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Facebook revealed an interesting memorandum to The Good Car Guy this afternoon. Written by David Cole, Sean McAlinden, Kristin Dziczek, and Debra Maranger Menk, “The Impact on the U.S. Economy of a Major Contraction of the Detroit Three Automakers” is educating and deep, to say the least. The Centre for Automotive Research’s piece will surely come under deeper scrutiny than that afforded by a Canadian freelance/blogger/car expert, but that’s not to say you shouldn’t read it for yourself. So head to or follow this link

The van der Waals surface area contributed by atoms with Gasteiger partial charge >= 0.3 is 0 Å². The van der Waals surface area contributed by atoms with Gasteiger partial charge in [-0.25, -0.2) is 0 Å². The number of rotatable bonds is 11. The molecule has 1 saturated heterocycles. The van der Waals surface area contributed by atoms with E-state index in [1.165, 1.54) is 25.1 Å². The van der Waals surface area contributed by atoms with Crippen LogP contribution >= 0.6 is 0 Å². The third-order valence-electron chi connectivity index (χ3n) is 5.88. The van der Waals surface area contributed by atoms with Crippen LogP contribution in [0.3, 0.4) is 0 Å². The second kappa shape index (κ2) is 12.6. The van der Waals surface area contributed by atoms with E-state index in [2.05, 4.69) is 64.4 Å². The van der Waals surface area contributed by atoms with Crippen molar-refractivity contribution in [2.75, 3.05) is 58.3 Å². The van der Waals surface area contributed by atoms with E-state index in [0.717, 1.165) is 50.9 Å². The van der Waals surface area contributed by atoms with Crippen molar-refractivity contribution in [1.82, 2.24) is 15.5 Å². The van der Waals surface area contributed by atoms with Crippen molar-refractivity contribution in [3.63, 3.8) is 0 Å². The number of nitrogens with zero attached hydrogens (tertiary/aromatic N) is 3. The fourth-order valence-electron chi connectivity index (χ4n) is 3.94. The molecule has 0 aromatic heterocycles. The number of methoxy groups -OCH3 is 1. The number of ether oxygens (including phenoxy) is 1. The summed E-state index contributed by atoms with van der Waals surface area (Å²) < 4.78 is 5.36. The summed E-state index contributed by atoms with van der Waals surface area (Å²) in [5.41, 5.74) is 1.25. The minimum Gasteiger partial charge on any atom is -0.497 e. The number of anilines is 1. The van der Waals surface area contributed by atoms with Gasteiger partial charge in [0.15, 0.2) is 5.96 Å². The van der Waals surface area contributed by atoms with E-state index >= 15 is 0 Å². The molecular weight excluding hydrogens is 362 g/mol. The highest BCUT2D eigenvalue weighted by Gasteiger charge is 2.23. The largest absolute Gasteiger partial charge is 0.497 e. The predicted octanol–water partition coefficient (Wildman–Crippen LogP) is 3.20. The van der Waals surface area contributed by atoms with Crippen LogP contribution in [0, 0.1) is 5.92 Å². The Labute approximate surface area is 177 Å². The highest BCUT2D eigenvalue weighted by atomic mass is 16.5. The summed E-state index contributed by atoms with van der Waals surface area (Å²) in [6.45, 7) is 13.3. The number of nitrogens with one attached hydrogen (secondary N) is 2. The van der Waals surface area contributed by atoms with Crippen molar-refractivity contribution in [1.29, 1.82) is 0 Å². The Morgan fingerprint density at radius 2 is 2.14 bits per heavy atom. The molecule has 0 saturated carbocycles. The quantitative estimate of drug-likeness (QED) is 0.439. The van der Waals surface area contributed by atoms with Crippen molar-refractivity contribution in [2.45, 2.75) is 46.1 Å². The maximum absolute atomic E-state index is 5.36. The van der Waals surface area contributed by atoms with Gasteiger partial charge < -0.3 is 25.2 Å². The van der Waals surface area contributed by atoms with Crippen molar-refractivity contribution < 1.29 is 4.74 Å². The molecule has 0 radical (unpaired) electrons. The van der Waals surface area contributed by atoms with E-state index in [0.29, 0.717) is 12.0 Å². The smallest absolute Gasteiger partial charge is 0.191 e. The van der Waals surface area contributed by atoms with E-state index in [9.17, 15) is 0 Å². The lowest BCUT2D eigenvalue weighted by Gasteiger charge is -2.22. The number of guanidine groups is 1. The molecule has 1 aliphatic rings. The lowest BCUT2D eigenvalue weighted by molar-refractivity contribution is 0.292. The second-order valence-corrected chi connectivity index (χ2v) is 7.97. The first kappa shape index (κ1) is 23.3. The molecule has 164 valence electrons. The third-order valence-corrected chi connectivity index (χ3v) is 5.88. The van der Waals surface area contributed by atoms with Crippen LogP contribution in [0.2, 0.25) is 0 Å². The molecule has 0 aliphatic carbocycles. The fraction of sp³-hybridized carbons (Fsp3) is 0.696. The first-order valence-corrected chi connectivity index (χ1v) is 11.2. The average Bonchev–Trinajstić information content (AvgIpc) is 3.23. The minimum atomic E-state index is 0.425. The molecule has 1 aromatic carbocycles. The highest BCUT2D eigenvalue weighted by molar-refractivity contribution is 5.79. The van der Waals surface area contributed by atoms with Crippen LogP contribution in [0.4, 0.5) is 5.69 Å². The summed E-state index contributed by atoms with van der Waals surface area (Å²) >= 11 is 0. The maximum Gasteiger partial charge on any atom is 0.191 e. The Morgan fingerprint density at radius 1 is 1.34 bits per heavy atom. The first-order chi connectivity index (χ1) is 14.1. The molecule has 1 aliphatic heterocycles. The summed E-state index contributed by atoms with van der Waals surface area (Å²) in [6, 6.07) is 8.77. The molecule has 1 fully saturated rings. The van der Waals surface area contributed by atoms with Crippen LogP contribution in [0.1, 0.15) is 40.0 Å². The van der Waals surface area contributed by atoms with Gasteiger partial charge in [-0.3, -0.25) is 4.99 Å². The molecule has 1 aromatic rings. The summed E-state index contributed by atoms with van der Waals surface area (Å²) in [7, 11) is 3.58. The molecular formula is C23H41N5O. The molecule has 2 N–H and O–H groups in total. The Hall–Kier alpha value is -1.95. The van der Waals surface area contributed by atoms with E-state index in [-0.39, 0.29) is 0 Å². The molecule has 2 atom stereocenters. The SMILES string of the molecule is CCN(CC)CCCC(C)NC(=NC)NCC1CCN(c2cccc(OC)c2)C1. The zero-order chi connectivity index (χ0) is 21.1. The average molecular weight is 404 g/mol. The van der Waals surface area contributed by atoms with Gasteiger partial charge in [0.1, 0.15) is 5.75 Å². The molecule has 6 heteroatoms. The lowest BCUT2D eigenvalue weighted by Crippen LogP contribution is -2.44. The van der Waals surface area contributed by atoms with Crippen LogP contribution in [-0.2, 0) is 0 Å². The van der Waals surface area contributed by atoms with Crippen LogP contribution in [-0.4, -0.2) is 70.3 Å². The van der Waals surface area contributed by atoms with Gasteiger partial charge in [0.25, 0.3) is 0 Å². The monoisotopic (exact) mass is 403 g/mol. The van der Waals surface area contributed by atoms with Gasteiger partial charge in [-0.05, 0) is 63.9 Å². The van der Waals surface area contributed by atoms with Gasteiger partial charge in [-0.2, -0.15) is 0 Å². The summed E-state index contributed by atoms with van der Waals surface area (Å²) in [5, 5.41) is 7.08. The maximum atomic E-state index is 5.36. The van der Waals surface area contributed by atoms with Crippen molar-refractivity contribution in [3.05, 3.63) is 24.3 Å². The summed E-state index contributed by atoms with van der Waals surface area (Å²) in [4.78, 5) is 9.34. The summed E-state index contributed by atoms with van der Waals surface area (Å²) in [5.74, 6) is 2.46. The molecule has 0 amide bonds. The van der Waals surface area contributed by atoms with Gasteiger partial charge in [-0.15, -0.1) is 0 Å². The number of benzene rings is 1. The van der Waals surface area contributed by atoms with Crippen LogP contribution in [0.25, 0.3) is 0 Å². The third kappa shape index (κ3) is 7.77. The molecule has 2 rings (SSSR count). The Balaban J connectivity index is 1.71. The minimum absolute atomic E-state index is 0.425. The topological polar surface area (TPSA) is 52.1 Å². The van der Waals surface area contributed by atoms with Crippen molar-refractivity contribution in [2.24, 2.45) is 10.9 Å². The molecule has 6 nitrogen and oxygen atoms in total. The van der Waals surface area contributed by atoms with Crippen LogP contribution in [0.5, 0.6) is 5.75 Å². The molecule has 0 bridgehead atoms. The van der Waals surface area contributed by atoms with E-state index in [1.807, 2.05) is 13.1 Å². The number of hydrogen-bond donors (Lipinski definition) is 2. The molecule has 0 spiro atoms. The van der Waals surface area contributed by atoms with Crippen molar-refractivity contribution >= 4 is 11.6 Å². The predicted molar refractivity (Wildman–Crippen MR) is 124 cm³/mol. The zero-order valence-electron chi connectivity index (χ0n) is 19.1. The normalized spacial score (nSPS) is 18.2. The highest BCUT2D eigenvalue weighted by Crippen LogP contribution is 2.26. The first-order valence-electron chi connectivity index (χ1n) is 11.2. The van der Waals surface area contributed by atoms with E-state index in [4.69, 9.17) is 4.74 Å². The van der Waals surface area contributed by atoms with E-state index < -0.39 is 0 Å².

“The motor vehicle and parts industries employed 732,800 workers directly as of September, 2008, and the Detroit Three employed 239,341 hourly and salary workers in the United States at the end of 2007. The international producers employed roughly 113,000 people in the United States at that time. The auto industry has one of the largest economic multipliers of any sector of the U.S. economy, and is sufficiently large that its growth or contraction can be detected in changes in the U.S. Gross Domestic Product. In many states employment in automotive and automotive parts manufacturing ranks among the top three manufacturing industries.”
How’s that for starters?